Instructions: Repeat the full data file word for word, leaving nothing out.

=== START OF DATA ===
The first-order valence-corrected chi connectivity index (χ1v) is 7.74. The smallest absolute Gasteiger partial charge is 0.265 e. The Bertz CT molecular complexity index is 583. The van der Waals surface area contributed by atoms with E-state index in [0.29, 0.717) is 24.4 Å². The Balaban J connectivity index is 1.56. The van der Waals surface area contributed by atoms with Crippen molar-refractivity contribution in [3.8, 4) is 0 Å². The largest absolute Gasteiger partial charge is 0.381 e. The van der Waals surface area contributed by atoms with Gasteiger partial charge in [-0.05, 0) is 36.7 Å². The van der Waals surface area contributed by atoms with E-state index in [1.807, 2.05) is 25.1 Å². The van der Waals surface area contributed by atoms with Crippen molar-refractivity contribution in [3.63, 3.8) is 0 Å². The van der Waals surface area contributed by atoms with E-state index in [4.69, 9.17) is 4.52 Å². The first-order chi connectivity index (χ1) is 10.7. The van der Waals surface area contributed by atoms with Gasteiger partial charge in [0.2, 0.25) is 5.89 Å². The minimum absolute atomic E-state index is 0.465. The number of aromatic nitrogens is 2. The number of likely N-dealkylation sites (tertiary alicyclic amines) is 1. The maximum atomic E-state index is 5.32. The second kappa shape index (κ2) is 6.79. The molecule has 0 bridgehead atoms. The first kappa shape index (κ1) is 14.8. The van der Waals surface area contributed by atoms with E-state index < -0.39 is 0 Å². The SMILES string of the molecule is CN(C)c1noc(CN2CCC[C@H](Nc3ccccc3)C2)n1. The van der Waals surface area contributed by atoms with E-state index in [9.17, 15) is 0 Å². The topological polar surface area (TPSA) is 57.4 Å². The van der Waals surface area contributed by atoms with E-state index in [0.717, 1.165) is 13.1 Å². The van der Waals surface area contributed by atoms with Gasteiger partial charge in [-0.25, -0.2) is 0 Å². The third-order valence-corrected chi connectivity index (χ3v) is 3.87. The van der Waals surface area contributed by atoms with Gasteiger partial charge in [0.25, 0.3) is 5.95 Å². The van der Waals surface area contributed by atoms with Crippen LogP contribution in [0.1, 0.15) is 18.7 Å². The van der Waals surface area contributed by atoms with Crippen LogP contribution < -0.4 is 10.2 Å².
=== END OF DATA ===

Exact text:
The first-order valence-corrected chi connectivity index (χ1v) is 7.74. The smallest absolute Gasteiger partial charge is 0.265 e. The Bertz CT molecular complexity index is 583. The van der Waals surface area contributed by atoms with E-state index in [0.29, 0.717) is 24.4 Å². The Balaban J connectivity index is 1.56. The van der Waals surface area contributed by atoms with Crippen molar-refractivity contribution in [3.8, 4) is 0 Å². The largest absolute Gasteiger partial charge is 0.381 e. The van der Waals surface area contributed by atoms with Gasteiger partial charge in [-0.05, 0) is 36.7 Å². The van der Waals surface area contributed by atoms with E-state index in [1.807, 2.05) is 25.1 Å². The van der Waals surface area contributed by atoms with Crippen molar-refractivity contribution in [3.63, 3.8) is 0 Å². The van der Waals surface area contributed by atoms with E-state index in [4.69, 9.17) is 4.52 Å². The first-order chi connectivity index (χ1) is 10.7. The van der Waals surface area contributed by atoms with Gasteiger partial charge in [0.2, 0.25) is 5.89 Å². The minimum absolute atomic E-state index is 0.465. The number of aromatic nitrogens is 2. The number of likely N-dealkylation sites (tertiary alicyclic amines) is 1. The maximum atomic E-state index is 5.32. The second kappa shape index (κ2) is 6.79. The molecule has 0 bridgehead atoms. The first kappa shape index (κ1) is 14.8. The van der Waals surface area contributed by atoms with E-state index < -0.39 is 0 Å². The SMILES string of the molecule is CN(C)c1noc(CN2CCC[C@H](Nc3ccccc3)C2)n1. The van der Waals surface area contributed by atoms with E-state index in [9.17, 15) is 0 Å². The topological polar surface area (TPSA) is 57.4 Å². The van der Waals surface area contributed by atoms with E-state index in [0.717, 1.165) is 13.1 Å². The van der Waals surface area contributed by atoms with Gasteiger partial charge in [-0.25, -0.2) is 0 Å². The third-order valence-corrected chi connectivity index (χ3v) is 3.87. The van der Waals surface area contributed by atoms with Gasteiger partial charge in [0.25, 0.3) is 5.95 Å². The van der Waals surface area contributed by atoms with Crippen LogP contribution in [0.1, 0.15) is 18.7 Å². The van der Waals surface area contributed by atoms with Crippen LogP contribution < -0.4 is 10.2 Å².